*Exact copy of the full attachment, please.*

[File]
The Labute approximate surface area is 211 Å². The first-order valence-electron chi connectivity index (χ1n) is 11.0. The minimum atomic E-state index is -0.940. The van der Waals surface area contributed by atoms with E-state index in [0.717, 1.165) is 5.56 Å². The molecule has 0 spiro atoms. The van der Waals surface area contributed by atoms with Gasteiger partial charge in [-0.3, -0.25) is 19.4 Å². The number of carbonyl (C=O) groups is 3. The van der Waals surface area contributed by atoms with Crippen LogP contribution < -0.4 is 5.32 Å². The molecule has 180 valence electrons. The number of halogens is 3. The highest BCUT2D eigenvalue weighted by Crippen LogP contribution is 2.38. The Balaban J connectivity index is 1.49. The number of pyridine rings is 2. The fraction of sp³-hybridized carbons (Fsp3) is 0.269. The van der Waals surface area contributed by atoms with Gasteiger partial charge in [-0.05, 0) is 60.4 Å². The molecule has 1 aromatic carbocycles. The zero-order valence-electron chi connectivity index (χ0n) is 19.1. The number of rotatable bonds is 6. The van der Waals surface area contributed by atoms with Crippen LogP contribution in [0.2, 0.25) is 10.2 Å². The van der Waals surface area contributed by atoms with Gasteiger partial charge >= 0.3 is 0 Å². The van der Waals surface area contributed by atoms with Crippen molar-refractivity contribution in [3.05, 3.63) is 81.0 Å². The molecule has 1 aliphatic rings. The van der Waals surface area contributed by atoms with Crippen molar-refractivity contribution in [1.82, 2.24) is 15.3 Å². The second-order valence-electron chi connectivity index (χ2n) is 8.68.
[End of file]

The Labute approximate surface area is 211 Å². The first-order valence-electron chi connectivity index (χ1n) is 11.0. The minimum atomic E-state index is -0.940. The van der Waals surface area contributed by atoms with E-state index in [0.717, 1.165) is 5.56 Å². The molecule has 0 spiro atoms. The van der Waals surface area contributed by atoms with Gasteiger partial charge in [-0.3, -0.25) is 19.4 Å². The number of carbonyl (C=O) groups is 3. The van der Waals surface area contributed by atoms with Crippen LogP contribution < -0.4 is 5.32 Å². The molecule has 180 valence electrons. The number of halogens is 3. The highest BCUT2D eigenvalue weighted by Crippen LogP contribution is 2.38. The Balaban J connectivity index is 1.49. The number of pyridine rings is 2. The fraction of sp³-hybridized carbons (Fsp3) is 0.269. The van der Waals surface area contributed by atoms with Gasteiger partial charge in [-0.05, 0) is 60.4 Å². The molecule has 1 aromatic carbocycles. The zero-order valence-electron chi connectivity index (χ0n) is 19.1. The number of rotatable bonds is 6. The van der Waals surface area contributed by atoms with Crippen LogP contribution in [0.2, 0.25) is 10.2 Å². The van der Waals surface area contributed by atoms with Gasteiger partial charge >= 0.3 is 0 Å². The van der Waals surface area contributed by atoms with Crippen molar-refractivity contribution in [3.05, 3.63) is 81.0 Å². The molecule has 1 aliphatic rings. The van der Waals surface area contributed by atoms with Crippen molar-refractivity contribution in [1.82, 2.24) is 15.3 Å². The second-order valence-electron chi connectivity index (χ2n) is 8.68.